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Widely Used Test to Diagnose Heart Attacks Adds No Value, Review Finds


The alliance based at Johns Hopkins seeks to promote high-value healthcare and educate the next generation of medical students in these principles.

Investigators from Johns Hopkins University and the Mayo Clinic called on their peers to stop using a popular test to diagnose heart attacks, saying it has no value.

Their report, appearing today in JAMA Internal Medicine, crafts a guideline based on peer-reviewed evidence and points to a prior statement from the American College of Cardiology (ACC) that says the creatine kinase-myocardial band (CK-MB) test can no longer be considered an effective biomarker for detecting damaged heart muscle.

This report starts a series of peer-reviewed guidelines from the High-Value Practice Academic Alliance, created by Johns Hopkins School of Medicine and involving faculty from more than 80 institutions. The consortium covers 18 specialties to advance high-value care.

Like the Choosing Wisely initiative, an activity across specialties advanced by the American Board of Internal Medicine Foundation, the initiative seeks to advance high-value care by eliminating those tests or practices which no longer provide actionable information in light of new information, more advanced diagnostic tools, or cheaper, less invasive techniques.

“This article is the first in a series of collaborative multi-institutional publications designed to bridge knowledge of high-value practice,” Jeffrey Trost, MD, assistant professor of medicine at Johns Hopkins School of Medicine and one of the paper’s authors, said in a statement.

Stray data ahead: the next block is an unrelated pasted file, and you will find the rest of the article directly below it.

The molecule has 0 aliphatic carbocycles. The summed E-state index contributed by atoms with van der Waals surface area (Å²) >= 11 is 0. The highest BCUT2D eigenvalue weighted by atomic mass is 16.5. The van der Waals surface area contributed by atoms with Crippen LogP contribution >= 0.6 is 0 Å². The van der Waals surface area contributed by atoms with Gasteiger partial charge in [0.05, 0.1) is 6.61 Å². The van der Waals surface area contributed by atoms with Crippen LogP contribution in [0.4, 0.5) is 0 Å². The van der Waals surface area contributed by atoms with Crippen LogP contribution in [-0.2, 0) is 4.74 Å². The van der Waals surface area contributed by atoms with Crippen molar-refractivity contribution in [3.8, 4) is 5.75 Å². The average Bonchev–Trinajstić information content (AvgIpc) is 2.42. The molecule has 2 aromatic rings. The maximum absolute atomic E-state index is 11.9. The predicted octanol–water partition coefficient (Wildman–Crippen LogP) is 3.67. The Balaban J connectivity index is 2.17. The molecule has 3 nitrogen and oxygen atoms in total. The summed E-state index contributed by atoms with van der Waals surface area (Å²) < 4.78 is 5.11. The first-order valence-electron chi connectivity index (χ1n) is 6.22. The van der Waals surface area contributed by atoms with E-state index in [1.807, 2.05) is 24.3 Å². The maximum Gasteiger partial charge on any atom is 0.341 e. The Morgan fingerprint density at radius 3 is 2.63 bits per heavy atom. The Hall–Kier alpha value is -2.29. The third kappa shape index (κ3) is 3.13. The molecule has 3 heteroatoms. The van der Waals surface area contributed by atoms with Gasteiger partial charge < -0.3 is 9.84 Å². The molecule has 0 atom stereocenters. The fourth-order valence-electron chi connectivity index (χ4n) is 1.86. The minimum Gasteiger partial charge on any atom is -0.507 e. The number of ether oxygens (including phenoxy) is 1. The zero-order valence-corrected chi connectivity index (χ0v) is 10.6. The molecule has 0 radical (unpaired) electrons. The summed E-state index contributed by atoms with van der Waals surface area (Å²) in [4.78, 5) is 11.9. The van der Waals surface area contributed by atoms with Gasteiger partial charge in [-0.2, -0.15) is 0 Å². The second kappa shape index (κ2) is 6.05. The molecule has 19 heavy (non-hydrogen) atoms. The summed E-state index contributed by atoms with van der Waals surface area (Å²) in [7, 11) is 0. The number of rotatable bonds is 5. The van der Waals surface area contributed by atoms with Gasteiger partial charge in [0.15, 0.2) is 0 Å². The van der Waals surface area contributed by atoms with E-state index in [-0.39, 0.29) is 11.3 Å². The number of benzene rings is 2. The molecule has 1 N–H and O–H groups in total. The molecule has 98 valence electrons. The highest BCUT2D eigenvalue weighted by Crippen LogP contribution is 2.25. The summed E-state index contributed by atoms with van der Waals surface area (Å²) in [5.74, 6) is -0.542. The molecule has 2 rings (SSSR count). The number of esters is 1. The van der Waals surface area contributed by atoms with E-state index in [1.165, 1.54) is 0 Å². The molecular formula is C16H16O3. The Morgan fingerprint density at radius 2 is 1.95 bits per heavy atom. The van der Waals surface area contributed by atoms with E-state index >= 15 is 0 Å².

A key part of the alliance’s mission is to engage the next generation of medical students in advancing improvements in healthcare.

In starting with heart disease, the alliance addressed the leading cause of death in the United States. Each year, 735,000 people have heart attacks that cause heart muscle damage, and 120,000 people die, according to CDC. About 20% of these are “silent” attacks without symptoms, as opposed to those that present with nausea, pain, dizziness, and fatigue.

Two diagnostic tools that detect heart attacks are cardiac troponin and CK-MB; the first was endorsed by ACC and the European Society of Cardiology as a more ideal biomarker in 2000 due to its higher sensitivity to detect injury. In 2014, the American Heart Association and ACC concluded that CK-MB offered no diagnostic value and should be stopped, since the test adds $416 million annually to healthcare costs.

Trost said the new report is designed to highlight the need to phase out CK-MB in 4 steps:

  • Create hospital awareness and education campaign
  • Partner with stakeholders in cardiology, emergency medicine, internal medicine, and pathology to remove CK-MB from routine care
  • Enlist laboratory personnel and health information technology personnel to create best practice “alerts” to appear on provider systems if clinicians order CK-MB
  • Measure test use and include quality care outcomes before and after interventions to eliminate the test.


Alvin MD, Jaffe AS, Ziegelstein RC, Trost JC. Eliminating creatine kinase—myocardial band testing in suspected acute coronary syndrome: a value-based quality improvement [published online August 14, 2017]. JAMA Intern Med. 2017; doi:10.1001/jamainternmed.2017.3597.

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